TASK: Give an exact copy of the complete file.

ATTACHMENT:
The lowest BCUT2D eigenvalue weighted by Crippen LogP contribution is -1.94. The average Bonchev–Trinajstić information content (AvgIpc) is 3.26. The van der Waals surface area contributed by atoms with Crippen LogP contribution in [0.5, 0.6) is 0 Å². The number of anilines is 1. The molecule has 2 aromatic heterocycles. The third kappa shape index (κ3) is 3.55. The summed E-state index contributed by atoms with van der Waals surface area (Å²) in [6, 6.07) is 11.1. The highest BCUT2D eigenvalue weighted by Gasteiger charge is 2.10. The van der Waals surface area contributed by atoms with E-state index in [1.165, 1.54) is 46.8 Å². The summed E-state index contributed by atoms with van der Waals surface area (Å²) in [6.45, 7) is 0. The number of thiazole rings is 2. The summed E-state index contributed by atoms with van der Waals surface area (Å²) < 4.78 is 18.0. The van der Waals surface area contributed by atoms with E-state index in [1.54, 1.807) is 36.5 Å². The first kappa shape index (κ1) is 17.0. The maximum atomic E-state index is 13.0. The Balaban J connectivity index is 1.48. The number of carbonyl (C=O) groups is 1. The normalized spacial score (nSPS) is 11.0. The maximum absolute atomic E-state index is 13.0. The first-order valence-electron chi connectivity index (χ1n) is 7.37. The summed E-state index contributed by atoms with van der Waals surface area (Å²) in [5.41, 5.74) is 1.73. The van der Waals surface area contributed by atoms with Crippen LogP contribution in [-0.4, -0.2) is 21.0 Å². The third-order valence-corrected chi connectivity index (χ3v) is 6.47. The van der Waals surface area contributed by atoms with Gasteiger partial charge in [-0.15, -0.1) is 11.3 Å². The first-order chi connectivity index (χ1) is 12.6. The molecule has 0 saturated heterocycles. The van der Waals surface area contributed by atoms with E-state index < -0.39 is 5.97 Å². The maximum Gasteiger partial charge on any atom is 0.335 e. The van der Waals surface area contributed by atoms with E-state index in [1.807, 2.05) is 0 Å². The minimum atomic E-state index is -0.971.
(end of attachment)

The lowest BCUT2D eigenvalue weighted by Crippen LogP contribution is -1.94. The average Bonchev–Trinajstić information content (AvgIpc) is 3.26. The van der Waals surface area contributed by atoms with Crippen LogP contribution in [0.5, 0.6) is 0 Å². The number of anilines is 1. The molecule has 2 aromatic heterocycles. The third kappa shape index (κ3) is 3.55. The summed E-state index contributed by atoms with van der Waals surface area (Å²) in [6, 6.07) is 11.1. The highest BCUT2D eigenvalue weighted by Gasteiger charge is 2.10. The van der Waals surface area contributed by atoms with E-state index in [1.165, 1.54) is 46.8 Å². The summed E-state index contributed by atoms with van der Waals surface area (Å²) in [6.45, 7) is 0. The number of thiazole rings is 2. The summed E-state index contributed by atoms with van der Waals surface area (Å²) < 4.78 is 18.0. The van der Waals surface area contributed by atoms with E-state index in [1.54, 1.807) is 36.5 Å². The first kappa shape index (κ1) is 17.0. The maximum atomic E-state index is 13.0. The Balaban J connectivity index is 1.48. The number of carbonyl (C=O) groups is 1. The normalized spacial score (nSPS) is 11.0. The maximum absolute atomic E-state index is 13.0. The first-order valence-electron chi connectivity index (χ1n) is 7.37. The summed E-state index contributed by atoms with van der Waals surface area (Å²) in [5.41, 5.74) is 1.73. The van der Waals surface area contributed by atoms with Crippen LogP contribution in [-0.4, -0.2) is 21.0 Å². The third-order valence-corrected chi connectivity index (χ3v) is 6.47. The van der Waals surface area contributed by atoms with Gasteiger partial charge in [-0.15, -0.1) is 11.3 Å². The first-order chi connectivity index (χ1) is 12.6. The molecule has 0 saturated heterocycles. The van der Waals surface area contributed by atoms with E-state index < -0.39 is 5.97 Å². The maximum Gasteiger partial charge on any atom is 0.335 e. The van der Waals surface area contributed by atoms with E-state index in [1.807, 2.05) is 0 Å². The minimum atomic E-state index is -0.971.